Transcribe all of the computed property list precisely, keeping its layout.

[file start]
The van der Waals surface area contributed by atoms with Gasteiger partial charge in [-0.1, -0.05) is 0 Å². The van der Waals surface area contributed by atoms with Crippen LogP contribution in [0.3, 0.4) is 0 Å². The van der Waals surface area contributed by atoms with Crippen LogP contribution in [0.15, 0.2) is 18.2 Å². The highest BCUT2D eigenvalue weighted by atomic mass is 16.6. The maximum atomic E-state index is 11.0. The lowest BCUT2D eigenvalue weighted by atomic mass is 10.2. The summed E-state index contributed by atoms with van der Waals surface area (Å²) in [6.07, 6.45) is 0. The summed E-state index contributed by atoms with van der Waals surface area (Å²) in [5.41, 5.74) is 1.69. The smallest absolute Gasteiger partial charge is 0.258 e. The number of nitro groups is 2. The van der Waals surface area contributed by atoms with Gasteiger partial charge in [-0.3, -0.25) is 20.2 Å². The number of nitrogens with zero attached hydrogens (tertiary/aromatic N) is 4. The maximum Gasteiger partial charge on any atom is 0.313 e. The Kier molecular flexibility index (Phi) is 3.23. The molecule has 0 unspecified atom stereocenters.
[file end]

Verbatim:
The van der Waals surface area contributed by atoms with Gasteiger partial charge in [-0.1, -0.05) is 0 Å². The van der Waals surface area contributed by atoms with Crippen LogP contribution in [0.3, 0.4) is 0 Å². The van der Waals surface area contributed by atoms with Crippen LogP contribution in [0.15, 0.2) is 18.2 Å². The highest BCUT2D eigenvalue weighted by atomic mass is 16.6. The maximum atomic E-state index is 11.0. The lowest BCUT2D eigenvalue weighted by atomic mass is 10.2. The summed E-state index contributed by atoms with van der Waals surface area (Å²) in [6.07, 6.45) is 0. The summed E-state index contributed by atoms with van der Waals surface area (Å²) in [5.41, 5.74) is 1.69. The smallest absolute Gasteiger partial charge is 0.258 e. The number of nitro groups is 2. The van der Waals surface area contributed by atoms with Gasteiger partial charge in [-0.3, -0.25) is 20.2 Å². The number of nitrogens with zero attached hydrogens (tertiary/aromatic N) is 4. The maximum Gasteiger partial charge on any atom is 0.313 e. The Kier molecular flexibility index (Phi) is 3.23. The molecule has 0 unspecified atom stereocenters.